This small-scale, two-day event for academics offers good insight into current geomatics research, and this year from 16th to 17th June provided fifty or so participants with a packed programme of presentations. Sponsoring companies presented their products and services at a small accompanying exhibition.
The web as platform for viewing, accessing and processing spatial data is a major theme in all research, and most projects are, remarkably, funded with money from the European Union purse. One example is SWING, which began in 2007 and deals with semantic web services interoperability for geospatial decision making and demonstrates the whole chain of semantic modelling and processing using geological data.
Many research papers are based on OGC specifications, especially the recently published WPS (web processing services). The ‘geospatial web’ is a recurrent research topic, defined by OGC as the complete integration and use of location at all levels of the web. Research on WPS specifications concerns WPS application profiles, deployment profiles and transactions, quality in WPS, and grid computing for services demanding large computing resource. Use of geo-spatial ontologies is found in many projects.
Others make use of Web 2.0 methodology, for example to capture human response to flood-loss estimation or to define elusive boundaries, for example the precise area of a city centre. Some papers discussed practical problems in market sectors such as tourism, where mobile devices (PDA) are used to assist people in moving around. An interesting paper from Queen’s University (UK) presented personalised and spatially aware maps, an area as yet little researched.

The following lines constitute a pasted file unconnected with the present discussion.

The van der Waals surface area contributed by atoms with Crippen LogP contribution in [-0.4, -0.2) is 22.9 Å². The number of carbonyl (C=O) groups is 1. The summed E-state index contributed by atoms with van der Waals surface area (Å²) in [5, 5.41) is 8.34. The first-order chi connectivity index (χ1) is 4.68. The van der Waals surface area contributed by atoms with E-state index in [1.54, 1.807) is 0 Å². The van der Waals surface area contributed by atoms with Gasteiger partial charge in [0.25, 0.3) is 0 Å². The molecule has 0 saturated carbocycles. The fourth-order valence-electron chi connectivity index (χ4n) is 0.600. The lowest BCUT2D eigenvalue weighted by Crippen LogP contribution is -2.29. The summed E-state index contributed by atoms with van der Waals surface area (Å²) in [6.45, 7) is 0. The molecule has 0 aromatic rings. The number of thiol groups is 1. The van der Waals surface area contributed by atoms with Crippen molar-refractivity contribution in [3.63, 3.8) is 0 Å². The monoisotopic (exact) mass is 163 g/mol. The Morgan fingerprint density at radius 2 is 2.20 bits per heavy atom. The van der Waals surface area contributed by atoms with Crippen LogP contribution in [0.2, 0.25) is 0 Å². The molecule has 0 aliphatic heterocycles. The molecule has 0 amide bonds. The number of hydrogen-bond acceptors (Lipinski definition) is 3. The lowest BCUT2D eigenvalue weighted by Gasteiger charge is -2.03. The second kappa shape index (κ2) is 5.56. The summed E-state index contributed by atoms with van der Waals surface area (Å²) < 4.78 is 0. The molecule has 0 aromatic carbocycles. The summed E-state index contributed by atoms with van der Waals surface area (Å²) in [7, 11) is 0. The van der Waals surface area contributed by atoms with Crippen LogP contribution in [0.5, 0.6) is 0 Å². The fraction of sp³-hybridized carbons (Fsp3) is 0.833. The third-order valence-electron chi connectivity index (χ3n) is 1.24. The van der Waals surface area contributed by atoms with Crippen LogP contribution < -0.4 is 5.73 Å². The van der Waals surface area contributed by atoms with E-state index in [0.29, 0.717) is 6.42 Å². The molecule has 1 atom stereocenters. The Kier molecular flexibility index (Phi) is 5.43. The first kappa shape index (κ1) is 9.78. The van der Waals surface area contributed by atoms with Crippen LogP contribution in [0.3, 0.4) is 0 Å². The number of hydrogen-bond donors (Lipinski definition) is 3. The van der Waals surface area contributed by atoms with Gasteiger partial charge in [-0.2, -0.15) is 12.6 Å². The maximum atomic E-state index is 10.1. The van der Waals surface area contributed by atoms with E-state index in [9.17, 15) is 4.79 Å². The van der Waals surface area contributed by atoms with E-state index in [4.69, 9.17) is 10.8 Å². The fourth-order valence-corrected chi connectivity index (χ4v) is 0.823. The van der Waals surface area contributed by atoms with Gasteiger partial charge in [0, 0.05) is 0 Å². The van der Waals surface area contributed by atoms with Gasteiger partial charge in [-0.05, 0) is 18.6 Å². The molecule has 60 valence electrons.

Three keynote speeches were given. Ismail Chivite, ESRI Redland, discussed how ArcGIS Server fully supported the web, as well as standards such as SQL, OGC, KML, aimed at simplifying the life of a user and developer. The starting point for Dan Cornford, Neural Computing Research Group, Aston University was that real-world problems such as climate modelling and environmental monitoring often required the integration of a range of different observations, models and methods. Not only observations, he said, but also models were affected by uncertainty. Automation did not reduce, but rather even increased uncertainty. He went on to demonstrate how uncertainty could be formalised in UML-like notation.
OGC discussed the benefits of open standards and OGC membership and announced the next OGC interoperability experiment, to take place later this year.